As shown in Table 1, at the univariate analysis the presence of 4 or more comorbid conditions, renal failure, heart failure, liver disease, depression, number of drugs, and history of an ADR were associated with increased risk of ADRs, with P ≤ .10. Among these variables, the number of drugs, history of an ADR, presence of 4 or more comorbid conditions, heart failure, liver disease, and renal failure were retained in the stepwise regression model and used to compute the score (Table 2). The use of 8 or more drugs was the variable most strongly associated with ADRs, and it was scored as 4 points, followed by a history of an ADR, which was scored as 2 points. All other variables received a score of 1 point. The range of the score was from 0 to 10; the mean (SD) was 3.2 (2.2); the median was 3; and the interquartile range was 1-5. When we repeated the analysis considering only severe ADRs, we observed that the number of drugs was still the strongest predictor of an ADR (5-7 vs <5 drugs: OR, 1.58; 95% CI, 0.99-2.52; ≥8 vs <5 drugs: OR, 4.09; 95% CI, 2.65-6.31), followed by history of an ADR (OR, 2.18; 95% CI, 1.50-3.16), presence of 4 or more comorbid conditions (OR, 1.72; 95% CI, 1.26-2.35), heart failure (OR, 1.61; 95% CI, 1.17-2.23), and liver disease (OR, 1.32; 95% CI, 0.95-1.82), while the variable for renal failure was no longer retained in the model.
The Figure (A) shows that rate of ADRs progressively increased as the ADR risk score increased, going from 2.0% among patients with a score of 0 to 1 to 21.7% among those with a score of 8 or more. The area under the ROC curve, which assesses the ability of the risk score to predict ADRs in the whole population, was 0.71 (95% CI, 0.68-0.73), and this result was substantially confirmed when only severe ADRs were considered (AUC, 0.73; 95% CI, 0.69-0.76) and after stratification of the study population by year of survey (1993 AUC, 0.72; 95% CI 0.68-0.75; 1995 AUC, 0.68; 95% CI, 0.63-0.74; and 1997 AUC, 0.72; 95% CI, 0.67-0.78). A cut point between 3 and 4 seemed to have a good balance between sensitivity (68%) and specificity (65%) and could be used to identify patients who are at high risk for ADRs.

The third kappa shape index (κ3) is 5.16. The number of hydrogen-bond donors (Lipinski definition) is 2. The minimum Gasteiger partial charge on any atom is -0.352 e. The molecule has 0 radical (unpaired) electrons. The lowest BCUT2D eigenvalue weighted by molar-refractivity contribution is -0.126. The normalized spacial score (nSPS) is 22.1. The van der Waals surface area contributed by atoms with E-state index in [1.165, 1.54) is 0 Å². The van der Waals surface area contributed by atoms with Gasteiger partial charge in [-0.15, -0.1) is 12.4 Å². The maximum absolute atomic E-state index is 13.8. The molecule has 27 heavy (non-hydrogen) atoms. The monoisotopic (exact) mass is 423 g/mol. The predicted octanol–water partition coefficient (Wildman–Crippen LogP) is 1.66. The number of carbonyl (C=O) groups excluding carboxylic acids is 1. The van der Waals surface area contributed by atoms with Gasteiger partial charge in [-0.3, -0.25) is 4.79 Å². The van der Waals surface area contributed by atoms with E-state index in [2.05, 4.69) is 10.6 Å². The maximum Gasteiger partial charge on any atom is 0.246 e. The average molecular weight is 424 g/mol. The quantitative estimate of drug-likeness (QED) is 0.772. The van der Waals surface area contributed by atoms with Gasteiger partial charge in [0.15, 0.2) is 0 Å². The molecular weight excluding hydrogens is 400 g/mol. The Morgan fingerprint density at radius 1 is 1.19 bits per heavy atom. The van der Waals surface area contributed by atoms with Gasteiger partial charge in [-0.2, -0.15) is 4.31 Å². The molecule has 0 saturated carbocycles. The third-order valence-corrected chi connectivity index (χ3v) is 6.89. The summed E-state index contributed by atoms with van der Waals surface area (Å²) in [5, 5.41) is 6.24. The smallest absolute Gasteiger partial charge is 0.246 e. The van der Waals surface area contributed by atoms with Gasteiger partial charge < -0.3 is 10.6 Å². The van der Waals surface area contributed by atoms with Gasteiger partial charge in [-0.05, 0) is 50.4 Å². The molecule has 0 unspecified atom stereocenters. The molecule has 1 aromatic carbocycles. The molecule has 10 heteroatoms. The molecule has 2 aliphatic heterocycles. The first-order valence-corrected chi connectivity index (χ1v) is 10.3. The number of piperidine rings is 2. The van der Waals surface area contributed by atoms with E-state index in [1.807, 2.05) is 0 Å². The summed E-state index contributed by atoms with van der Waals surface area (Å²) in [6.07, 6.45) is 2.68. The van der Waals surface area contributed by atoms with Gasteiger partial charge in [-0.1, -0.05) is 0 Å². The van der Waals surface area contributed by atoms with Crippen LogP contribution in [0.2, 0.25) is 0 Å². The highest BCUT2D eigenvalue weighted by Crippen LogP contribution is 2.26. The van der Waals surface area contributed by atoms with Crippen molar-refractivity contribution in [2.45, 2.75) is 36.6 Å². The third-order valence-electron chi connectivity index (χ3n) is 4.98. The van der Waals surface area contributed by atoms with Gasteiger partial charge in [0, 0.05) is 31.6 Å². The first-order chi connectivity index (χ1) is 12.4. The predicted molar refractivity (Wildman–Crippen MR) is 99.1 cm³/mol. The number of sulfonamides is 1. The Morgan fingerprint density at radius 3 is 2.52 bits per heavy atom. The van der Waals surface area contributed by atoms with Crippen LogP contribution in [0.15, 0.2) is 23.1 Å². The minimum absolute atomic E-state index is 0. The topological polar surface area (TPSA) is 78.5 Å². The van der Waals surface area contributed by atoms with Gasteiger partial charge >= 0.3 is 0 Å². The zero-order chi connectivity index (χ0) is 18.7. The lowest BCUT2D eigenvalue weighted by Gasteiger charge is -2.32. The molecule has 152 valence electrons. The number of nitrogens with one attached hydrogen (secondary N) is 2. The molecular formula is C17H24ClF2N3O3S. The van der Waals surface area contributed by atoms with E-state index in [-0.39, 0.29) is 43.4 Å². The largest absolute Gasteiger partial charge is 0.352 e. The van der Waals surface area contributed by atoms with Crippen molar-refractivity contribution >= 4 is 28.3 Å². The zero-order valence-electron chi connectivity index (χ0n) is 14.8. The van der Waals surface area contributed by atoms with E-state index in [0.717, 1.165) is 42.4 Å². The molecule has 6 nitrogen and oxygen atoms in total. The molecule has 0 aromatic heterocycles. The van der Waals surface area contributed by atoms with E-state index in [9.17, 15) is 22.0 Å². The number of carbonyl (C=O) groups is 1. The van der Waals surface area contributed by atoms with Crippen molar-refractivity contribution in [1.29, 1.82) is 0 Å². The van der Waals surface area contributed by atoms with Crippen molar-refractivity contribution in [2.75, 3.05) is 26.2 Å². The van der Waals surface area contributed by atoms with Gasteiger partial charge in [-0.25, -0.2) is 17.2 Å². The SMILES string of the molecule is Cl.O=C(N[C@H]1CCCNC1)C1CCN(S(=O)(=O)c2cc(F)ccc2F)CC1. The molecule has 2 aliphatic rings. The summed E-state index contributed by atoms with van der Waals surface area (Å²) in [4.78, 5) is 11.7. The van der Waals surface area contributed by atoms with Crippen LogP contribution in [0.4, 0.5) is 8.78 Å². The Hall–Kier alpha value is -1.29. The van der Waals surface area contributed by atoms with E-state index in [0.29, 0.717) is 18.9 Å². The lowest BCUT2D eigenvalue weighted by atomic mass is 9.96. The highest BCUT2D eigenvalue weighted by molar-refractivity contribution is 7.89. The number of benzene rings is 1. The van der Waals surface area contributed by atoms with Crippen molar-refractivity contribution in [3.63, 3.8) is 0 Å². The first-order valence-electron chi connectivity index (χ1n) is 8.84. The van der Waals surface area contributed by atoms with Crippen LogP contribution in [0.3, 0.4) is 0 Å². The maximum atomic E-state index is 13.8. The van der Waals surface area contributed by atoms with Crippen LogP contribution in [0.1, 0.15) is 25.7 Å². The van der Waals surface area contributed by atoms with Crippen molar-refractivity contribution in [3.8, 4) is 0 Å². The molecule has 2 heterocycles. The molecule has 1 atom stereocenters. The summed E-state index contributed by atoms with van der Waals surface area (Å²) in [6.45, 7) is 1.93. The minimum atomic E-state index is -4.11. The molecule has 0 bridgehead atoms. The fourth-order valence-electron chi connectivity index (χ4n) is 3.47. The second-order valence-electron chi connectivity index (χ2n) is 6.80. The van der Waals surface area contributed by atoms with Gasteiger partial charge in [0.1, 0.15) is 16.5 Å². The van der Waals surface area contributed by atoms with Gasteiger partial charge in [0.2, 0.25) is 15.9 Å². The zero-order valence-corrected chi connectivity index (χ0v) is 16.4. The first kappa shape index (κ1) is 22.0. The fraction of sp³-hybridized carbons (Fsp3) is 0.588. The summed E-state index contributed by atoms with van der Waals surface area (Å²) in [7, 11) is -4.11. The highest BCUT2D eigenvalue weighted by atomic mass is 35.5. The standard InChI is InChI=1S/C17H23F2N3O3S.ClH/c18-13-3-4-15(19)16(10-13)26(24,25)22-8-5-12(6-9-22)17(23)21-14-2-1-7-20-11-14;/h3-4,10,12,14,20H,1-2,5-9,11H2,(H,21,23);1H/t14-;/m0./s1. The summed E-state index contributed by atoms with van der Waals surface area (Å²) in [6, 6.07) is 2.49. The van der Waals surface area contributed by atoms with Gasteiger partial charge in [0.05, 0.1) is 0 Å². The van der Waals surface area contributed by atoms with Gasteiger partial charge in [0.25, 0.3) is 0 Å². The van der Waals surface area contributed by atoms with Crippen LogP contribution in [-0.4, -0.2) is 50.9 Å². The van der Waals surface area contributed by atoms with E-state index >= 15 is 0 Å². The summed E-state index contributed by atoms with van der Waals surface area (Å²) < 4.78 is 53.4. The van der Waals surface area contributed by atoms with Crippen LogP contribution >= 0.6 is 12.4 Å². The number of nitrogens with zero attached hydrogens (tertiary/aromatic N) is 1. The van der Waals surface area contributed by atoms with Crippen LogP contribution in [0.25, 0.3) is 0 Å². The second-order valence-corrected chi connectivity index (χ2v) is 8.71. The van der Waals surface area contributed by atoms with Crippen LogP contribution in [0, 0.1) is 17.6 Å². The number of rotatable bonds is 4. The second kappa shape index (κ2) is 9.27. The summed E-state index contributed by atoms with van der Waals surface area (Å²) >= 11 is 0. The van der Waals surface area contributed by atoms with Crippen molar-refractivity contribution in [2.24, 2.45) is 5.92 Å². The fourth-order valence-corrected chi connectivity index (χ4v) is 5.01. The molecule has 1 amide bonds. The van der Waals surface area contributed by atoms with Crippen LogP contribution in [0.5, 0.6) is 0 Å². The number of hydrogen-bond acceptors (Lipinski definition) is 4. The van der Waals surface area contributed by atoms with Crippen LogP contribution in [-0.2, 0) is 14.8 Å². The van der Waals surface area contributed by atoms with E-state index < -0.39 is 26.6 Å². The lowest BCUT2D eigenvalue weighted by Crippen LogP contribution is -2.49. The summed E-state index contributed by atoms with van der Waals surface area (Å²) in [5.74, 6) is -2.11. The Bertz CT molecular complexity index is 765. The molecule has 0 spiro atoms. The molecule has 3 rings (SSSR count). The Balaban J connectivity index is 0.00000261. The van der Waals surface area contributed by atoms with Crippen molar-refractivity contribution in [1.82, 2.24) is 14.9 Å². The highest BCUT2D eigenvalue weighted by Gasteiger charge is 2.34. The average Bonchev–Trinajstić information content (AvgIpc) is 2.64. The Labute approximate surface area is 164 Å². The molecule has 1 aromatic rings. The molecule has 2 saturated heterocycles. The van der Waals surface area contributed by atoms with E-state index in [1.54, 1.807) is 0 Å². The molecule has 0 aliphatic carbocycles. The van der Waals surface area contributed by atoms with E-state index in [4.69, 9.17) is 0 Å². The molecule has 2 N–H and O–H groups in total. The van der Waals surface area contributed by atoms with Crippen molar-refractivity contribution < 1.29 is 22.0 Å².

The age of 483 patients entering the validation study was 80.3 (7.6) years; the number of drugs that were used during the hospital stay was 11.0 (7.0); and an ADR was observed in 56 participants (11.6%). Table 3 presents the distribution of variables that were included in the score according to the ADRs in this population. With the exception of the presence of heart failure, all the variables in the score were associated with an increased rate of ADRs. As shown in the Figure (B), an ADR was observed in 2 of 44 participants (4.5%), with an ADR risk score of 0 to 1; in 3 of 72 participants (4.2%) with a score of 2 to 3; in 10 of 143 participants (7.0%) with a score of 4 to 5; in 15 of 131 participants (11.5%) with a score of 67; and in 26 of 93 participants (28%) with a score of 8 or more. The AUC, which assesses the ability of the risk score to predict ADRs in this sample, was 0.70 (95% CI, 0.63-0.78).
The present study proposes a practical and simple method of identifying patients who are at increased risk for an ADR. To our knowledge, this approach has never been adopted before in the field of ADRs, and it may be useful in clinical practice as a tool to identify patients who are at risk and in research to target a population that can benefit from interventions that are aimed to reduce drug-related illness.
In a previous study, using the following 2 approaches Bates et al13 tried to develop a risk stratification model for patients who are likely to experience an adverse drug event: (1) a cohort analysis that uses limited information that is readily available electronically and (2) a case-control study. In their study, the authors identified a few independent predictors of ADRs, which had relatively little power, making their attempt to develop a risk score unsuccessful. More recently, Johnston et al27 tried to identify specific patient characteristics that are associated with an increased risk for the development of an ADR or a medication error. They showed that age, clinical diagnoses, admission sources, types of insurance, and the use of specific medications or medication classes were associated with outcome. However, their study was retrospective and relied on voluntarily reported ADRs, which may have resulted in underreporting. Other studies have tried to identify risk factors for ADRs among in-hospital patients and to develop a risk score, but they were limited by a small sample size or were not specifically focused on older adults.28,29